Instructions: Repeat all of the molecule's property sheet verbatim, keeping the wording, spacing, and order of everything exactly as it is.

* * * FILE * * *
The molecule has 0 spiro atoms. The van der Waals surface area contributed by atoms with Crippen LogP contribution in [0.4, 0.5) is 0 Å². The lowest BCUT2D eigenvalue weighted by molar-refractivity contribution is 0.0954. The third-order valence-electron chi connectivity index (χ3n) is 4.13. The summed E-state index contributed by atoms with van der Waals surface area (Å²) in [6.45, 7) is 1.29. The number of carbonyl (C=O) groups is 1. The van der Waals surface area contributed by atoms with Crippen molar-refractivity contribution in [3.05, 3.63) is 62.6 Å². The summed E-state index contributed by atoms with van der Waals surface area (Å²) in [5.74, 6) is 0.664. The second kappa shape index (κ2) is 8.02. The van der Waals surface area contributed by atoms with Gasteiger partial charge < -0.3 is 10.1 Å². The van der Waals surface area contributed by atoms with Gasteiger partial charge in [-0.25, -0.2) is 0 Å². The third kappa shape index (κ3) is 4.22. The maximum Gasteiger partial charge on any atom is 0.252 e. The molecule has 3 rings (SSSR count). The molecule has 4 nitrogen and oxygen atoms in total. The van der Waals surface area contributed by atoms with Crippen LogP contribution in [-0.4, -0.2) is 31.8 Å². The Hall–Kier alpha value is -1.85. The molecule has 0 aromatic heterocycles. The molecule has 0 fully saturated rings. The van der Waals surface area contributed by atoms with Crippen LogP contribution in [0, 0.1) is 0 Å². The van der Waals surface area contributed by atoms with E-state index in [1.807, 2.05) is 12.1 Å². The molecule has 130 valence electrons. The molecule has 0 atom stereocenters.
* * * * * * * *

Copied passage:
The molecule has 0 spiro atoms. The van der Waals surface area contributed by atoms with Crippen LogP contribution in [0.4, 0.5) is 0 Å². The lowest BCUT2D eigenvalue weighted by molar-refractivity contribution is 0.0954. The third-order valence-electron chi connectivity index (χ3n) is 4.13. The summed E-state index contributed by atoms with van der Waals surface area (Å²) in [6.45, 7) is 1.29. The number of carbonyl (C=O) groups is 1. The van der Waals surface area contributed by atoms with Crippen molar-refractivity contribution in [3.05, 3.63) is 62.6 Å². The summed E-state index contributed by atoms with van der Waals surface area (Å²) in [5.74, 6) is 0.664. The second kappa shape index (κ2) is 8.02. The van der Waals surface area contributed by atoms with Gasteiger partial charge < -0.3 is 10.1 Å². The van der Waals surface area contributed by atoms with Gasteiger partial charge in [-0.25, -0.2) is 0 Å². The third kappa shape index (κ3) is 4.22. The maximum Gasteiger partial charge on any atom is 0.252 e. The molecule has 3 rings (SSSR count). The molecule has 4 nitrogen and oxygen atoms in total. The van der Waals surface area contributed by atoms with Crippen LogP contribution in [-0.4, -0.2) is 31.8 Å². The Hall–Kier alpha value is -1.85. The molecule has 0 aromatic heterocycles. The molecule has 0 fully saturated rings. The van der Waals surface area contributed by atoms with Crippen LogP contribution in [0, 0.1) is 0 Å². The van der Waals surface area contributed by atoms with E-state index in [1.807, 2.05) is 12.1 Å². The molecule has 130 valence electrons. The molecule has 0 atom stereocenters.